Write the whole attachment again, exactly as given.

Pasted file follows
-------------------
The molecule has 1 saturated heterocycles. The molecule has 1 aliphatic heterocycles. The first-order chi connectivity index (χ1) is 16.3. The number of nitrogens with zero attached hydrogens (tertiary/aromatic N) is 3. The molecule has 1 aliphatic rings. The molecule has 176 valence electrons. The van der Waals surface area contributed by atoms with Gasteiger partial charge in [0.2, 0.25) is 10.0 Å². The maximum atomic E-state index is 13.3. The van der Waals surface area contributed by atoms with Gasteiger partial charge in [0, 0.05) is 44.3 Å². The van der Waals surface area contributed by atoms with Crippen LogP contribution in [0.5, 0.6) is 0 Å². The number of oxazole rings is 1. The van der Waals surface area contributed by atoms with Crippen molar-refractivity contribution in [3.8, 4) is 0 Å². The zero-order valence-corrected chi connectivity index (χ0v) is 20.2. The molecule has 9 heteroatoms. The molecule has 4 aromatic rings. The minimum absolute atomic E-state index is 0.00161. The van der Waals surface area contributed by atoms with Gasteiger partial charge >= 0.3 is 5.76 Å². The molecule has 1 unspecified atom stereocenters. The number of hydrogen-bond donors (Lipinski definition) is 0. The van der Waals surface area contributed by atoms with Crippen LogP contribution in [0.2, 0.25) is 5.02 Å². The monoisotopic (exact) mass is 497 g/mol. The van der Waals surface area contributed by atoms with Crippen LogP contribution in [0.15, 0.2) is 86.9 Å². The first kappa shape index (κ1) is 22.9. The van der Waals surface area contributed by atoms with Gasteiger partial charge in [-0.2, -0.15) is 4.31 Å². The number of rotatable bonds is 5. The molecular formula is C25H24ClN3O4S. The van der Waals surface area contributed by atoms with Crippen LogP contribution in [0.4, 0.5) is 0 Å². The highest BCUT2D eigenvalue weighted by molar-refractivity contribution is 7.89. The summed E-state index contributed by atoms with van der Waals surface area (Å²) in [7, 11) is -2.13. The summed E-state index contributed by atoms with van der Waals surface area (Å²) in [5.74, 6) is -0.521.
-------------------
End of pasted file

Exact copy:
The molecule has 1 saturated heterocycles. The molecule has 1 aliphatic heterocycles. The first-order chi connectivity index (χ1) is 16.3. The number of nitrogens with zero attached hydrogens (tertiary/aromatic N) is 3. The molecule has 1 aliphatic rings. The molecule has 176 valence electrons. The van der Waals surface area contributed by atoms with Gasteiger partial charge in [0.2, 0.25) is 10.0 Å². The maximum atomic E-state index is 13.3. The van der Waals surface area contributed by atoms with Gasteiger partial charge in [0, 0.05) is 44.3 Å². The van der Waals surface area contributed by atoms with Crippen LogP contribution in [0.5, 0.6) is 0 Å². The number of oxazole rings is 1. The van der Waals surface area contributed by atoms with Crippen molar-refractivity contribution in [3.8, 4) is 0 Å². The zero-order valence-corrected chi connectivity index (χ0v) is 20.2. The molecule has 9 heteroatoms. The molecule has 4 aromatic rings. The minimum absolute atomic E-state index is 0.00161. The van der Waals surface area contributed by atoms with Gasteiger partial charge >= 0.3 is 5.76 Å². The molecule has 1 unspecified atom stereocenters. The number of hydrogen-bond donors (Lipinski definition) is 0. The van der Waals surface area contributed by atoms with Crippen LogP contribution in [0.2, 0.25) is 5.02 Å². The monoisotopic (exact) mass is 497 g/mol. The van der Waals surface area contributed by atoms with Crippen LogP contribution in [0.15, 0.2) is 86.9 Å². The first kappa shape index (κ1) is 22.9. The van der Waals surface area contributed by atoms with Gasteiger partial charge in [-0.2, -0.15) is 4.31 Å². The number of rotatable bonds is 5. The molecular formula is C25H24ClN3O4S. The van der Waals surface area contributed by atoms with Crippen LogP contribution in [0.4, 0.5) is 0 Å². The highest BCUT2D eigenvalue weighted by molar-refractivity contribution is 7.89. The summed E-state index contributed by atoms with van der Waals surface area (Å²) in [7, 11) is -2.13. The summed E-state index contributed by atoms with van der Waals surface area (Å²) in [5.74, 6) is -0.521.